Barbados Darts Festival Or Bust
Three times. Three times I've tried to sneak up on the Barbados Darts Festival. The first time, I missed by two months. My August cruise was nowhere near the November event, but with some advice from John Lowe himself, I hoped to find the venue and play some legs. The second time, I almost nailed it-my ship landed a day before the festival began, a day after a hurricane glanced the island. I managed to find the Ship Inn, the venue, and Michael Heal, the director, but the visit was too brief and he was busy with storm repairs. This is the story of my third try.
After a dozen days crossing the Atlantic on a dartboard-less cruise boat-with equally oche-less stops in The Canary Islands, St. Martin, and Antigua-I was increasingly stricken with dart-withdrawal. I knew our last port, Barbados, was my best chance to begin with-it's a popular spot for the British, more populated and modern than other Caribbean islands. Plus, I knew where some boards were hiding, at the Ship Inn in St. Lawrence Gap, again the main venue of the 2011 Barbados Darts Festival. But, this time, I was docking a day too late.
A week earlier, emailing from the middle of the Atlantic Ocean, I contacted Michael Heal, the BDF director, and tried to arrange another rendezvous-with hopes of meeting 2011 celebrity host Wayne Mardle this time as well. Maybe they would have some free time, the day after the event ended. Alas, Michael replied he, Wayne and the last of the participants were flying out on planes the same time my ship was pulling in. For the third time, I was foiled before I even set foot in Bridgetown, the capital.
This fifteen day cruise would turn out to be the longest stretch of dartless days I'd had in years. It's a good thing I had so many fun new friends and amazing places to see.
So, for the first time, I decided to finally take a day tour of Barbados-seeing the nature and culture-instead of desperately looking for dartboards.
My international circle of friends joined me, and we soon had our own driver and minivan, whisking us around the island. Along beaches and for some buildings, there was still evidence of Hurricane George from a year before. We saw the agricultural side of life, winding up the gentle jungle hills, passing colorful homes and people caught in a snapshot of their daily lives. I enjoyed a Banks-Barbados' version of another wonderful Caribbean lager-after we reached a vista and mandatory tourist trap, offering simultaneous views of the Atlantic and Caribbean. Then, we rolled back down to Bridgetown, to a monument I recognized. There, we thanked the driver with a tip and our group decided to divide up-some wanted to shop and stroll the streets, while my Dutch buddy Joyce and I tried to find another stretch of sand for our last two hours on land. Of course, I was also hoping to stumble across a new pub with a dartboard.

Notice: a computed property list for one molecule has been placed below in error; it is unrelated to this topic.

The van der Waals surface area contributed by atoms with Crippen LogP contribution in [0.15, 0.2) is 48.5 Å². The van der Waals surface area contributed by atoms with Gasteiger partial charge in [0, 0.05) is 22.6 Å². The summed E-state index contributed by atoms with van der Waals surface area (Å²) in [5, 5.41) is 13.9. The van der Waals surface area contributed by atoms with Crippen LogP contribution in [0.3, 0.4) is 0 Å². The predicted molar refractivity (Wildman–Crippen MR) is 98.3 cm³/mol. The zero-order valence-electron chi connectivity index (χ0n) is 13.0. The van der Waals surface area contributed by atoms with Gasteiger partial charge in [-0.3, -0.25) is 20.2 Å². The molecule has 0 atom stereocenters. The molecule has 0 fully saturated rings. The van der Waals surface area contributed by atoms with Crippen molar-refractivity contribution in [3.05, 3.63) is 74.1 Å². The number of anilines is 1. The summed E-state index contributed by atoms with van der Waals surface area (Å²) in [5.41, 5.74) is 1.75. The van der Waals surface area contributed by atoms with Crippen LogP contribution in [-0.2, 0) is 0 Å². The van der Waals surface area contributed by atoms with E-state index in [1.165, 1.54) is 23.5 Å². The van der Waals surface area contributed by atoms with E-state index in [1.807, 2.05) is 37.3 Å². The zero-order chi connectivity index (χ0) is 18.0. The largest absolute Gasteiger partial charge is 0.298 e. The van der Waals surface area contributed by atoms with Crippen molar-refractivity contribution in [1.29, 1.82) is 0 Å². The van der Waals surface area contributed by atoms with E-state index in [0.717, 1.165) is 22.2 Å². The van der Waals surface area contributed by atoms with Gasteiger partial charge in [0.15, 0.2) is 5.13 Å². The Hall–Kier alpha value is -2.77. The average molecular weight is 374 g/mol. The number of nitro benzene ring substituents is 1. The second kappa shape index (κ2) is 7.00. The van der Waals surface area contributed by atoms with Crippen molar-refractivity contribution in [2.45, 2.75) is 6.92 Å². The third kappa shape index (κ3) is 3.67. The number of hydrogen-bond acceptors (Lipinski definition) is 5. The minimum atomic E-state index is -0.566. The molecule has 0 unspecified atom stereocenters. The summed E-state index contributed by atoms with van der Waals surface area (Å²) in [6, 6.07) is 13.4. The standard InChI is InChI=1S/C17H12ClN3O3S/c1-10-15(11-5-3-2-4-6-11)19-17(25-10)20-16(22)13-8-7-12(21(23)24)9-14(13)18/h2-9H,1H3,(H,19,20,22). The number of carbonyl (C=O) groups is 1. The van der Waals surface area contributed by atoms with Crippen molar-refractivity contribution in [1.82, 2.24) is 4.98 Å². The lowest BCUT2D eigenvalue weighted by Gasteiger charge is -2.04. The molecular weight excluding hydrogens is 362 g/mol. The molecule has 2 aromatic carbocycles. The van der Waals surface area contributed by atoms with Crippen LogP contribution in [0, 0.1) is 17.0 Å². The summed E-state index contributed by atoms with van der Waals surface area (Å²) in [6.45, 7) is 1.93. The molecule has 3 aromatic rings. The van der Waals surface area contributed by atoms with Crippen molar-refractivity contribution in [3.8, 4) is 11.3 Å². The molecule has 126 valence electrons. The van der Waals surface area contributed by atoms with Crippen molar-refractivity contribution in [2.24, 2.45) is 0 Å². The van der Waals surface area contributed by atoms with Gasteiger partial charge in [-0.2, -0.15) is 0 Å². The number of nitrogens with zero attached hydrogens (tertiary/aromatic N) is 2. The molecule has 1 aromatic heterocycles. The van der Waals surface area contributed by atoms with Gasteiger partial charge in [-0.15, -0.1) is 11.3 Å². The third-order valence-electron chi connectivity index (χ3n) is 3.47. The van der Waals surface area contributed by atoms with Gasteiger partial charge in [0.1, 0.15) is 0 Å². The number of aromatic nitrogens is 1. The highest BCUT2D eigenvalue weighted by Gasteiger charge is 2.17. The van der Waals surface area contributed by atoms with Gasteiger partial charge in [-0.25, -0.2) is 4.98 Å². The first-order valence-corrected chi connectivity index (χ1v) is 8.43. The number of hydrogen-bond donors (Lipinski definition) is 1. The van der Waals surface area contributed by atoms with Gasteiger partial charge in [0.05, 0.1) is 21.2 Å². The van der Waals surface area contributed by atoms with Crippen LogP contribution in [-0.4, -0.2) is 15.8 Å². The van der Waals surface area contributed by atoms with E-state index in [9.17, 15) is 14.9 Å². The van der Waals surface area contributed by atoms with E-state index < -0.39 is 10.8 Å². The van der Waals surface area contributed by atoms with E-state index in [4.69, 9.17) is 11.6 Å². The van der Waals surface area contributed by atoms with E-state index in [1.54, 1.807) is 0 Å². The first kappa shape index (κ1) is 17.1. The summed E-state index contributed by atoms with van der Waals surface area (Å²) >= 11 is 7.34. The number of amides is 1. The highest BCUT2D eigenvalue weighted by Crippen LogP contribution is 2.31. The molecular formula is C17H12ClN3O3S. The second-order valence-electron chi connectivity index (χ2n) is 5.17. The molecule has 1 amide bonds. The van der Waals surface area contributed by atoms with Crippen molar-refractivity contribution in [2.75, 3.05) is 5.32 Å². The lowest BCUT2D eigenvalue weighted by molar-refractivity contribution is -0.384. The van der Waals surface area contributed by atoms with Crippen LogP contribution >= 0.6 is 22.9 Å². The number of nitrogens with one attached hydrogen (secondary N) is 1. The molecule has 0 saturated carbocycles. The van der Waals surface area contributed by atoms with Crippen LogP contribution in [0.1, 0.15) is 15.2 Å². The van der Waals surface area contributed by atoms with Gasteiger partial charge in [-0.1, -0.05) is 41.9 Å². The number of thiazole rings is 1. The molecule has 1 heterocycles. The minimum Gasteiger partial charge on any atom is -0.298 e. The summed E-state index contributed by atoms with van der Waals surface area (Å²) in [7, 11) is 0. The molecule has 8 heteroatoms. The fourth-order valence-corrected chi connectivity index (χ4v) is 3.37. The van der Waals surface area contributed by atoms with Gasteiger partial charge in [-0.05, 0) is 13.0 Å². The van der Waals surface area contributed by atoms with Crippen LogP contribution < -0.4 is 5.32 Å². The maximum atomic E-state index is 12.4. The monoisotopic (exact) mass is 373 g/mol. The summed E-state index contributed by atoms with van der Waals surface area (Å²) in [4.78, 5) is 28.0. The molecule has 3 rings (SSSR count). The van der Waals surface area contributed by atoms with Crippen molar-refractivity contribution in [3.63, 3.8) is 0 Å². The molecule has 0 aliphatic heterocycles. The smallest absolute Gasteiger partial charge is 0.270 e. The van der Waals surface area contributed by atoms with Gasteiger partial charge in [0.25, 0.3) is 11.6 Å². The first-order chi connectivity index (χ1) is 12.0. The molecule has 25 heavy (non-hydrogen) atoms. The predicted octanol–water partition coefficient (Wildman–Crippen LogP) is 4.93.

We found ourselves at the beach by a bar called Harbor Lights, a sprawling indoor and outdoor rustic party club. Again, the weather was cool and cloudy and snorkeling wasn't good, so I decided to just sit and relax with a bucket of Banks, enjoying the air, view, and people watching. Meanwhile, Joyce decided to take a quick tour, hitching a jet ski ride to dive with sea turtles-something I'd done many times before in Hawaii for free, and couldn't bring myself to pay for. An hour later she returned, striding up the beach, overjoyed as anyone with her first sea turtle encounter. She shared her pictures, and we both enjoyed the last of my bucket of Banks.
Back on the ship, it was starting to feel like "all good things must come to an end". We had one more sea day before arriving in Colon, Panama, at the eastern end of the famous canal, and our final stop. Even so, the mood was more festive than ever-new friends were making the most of their last night's mutual vacation-eating, talking, dancing, playing, partying, and drinking their fill. I made sure to grab some memorable shots of my new friends-like the adorable couple of Swiss ex-pats, the Swedish newlyweds that got married in Barbados, my gal pals from England and Holland, my buddies from Canada and Israel, a German couple planning to bicycle South America, and my Uruguayo amigo who won the 'World's Sexiest Man' contest. And so many others.from Australia, Brazil, Costa Rica, Russia, the USA, and on and on.
I watched the moon rise that night in full glory over the sea. Once again, we got to turn back our clocks as we entered a new time zone. The next day was perfect for rainbows, and everyone watched for dolphins. After dinner, I wasn't alone watching the final purple-orange sunset from the upper deck. Everyone would enjoy themselves until the wee hours on our last night aboard.
Tomorrow, we would arrive in Panama. And, my world-traveling steel tips and I would have a month to search for sisal in Central America.
You won't believe the dart tales I still have to tell.
Over and double out.